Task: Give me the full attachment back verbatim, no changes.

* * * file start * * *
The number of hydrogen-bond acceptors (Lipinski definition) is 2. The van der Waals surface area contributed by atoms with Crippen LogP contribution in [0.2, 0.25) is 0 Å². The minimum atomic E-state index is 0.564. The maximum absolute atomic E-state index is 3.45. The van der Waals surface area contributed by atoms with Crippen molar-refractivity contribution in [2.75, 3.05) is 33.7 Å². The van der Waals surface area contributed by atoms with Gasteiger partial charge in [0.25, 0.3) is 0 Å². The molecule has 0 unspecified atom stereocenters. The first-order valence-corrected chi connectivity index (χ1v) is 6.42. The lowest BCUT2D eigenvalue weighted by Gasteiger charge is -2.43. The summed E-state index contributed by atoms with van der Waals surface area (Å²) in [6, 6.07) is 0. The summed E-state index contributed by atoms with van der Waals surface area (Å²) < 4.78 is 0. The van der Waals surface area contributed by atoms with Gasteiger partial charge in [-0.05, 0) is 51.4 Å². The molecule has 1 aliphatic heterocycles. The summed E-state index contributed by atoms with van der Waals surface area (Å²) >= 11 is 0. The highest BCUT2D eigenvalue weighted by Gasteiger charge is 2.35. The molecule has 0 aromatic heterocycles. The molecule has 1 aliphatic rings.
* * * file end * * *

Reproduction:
The number of hydrogen-bond acceptors (Lipinski definition) is 2. The van der Waals surface area contributed by atoms with Crippen LogP contribution in [0.2, 0.25) is 0 Å². The minimum atomic E-state index is 0.564. The maximum absolute atomic E-state index is 3.45. The van der Waals surface area contributed by atoms with Crippen molar-refractivity contribution in [2.75, 3.05) is 33.7 Å². The van der Waals surface area contributed by atoms with Gasteiger partial charge in [0.25, 0.3) is 0 Å². The molecule has 0 unspecified atom stereocenters. The first-order valence-corrected chi connectivity index (χ1v) is 6.42. The lowest BCUT2D eigenvalue weighted by Gasteiger charge is -2.43. The summed E-state index contributed by atoms with van der Waals surface area (Å²) in [6, 6.07) is 0. The summed E-state index contributed by atoms with van der Waals surface area (Å²) < 4.78 is 0. The van der Waals surface area contributed by atoms with Gasteiger partial charge in [-0.05, 0) is 51.4 Å². The molecule has 1 aliphatic heterocycles. The summed E-state index contributed by atoms with van der Waals surface area (Å²) >= 11 is 0. The highest BCUT2D eigenvalue weighted by Gasteiger charge is 2.35. The molecule has 0 aromatic heterocycles. The molecule has 1 aliphatic rings.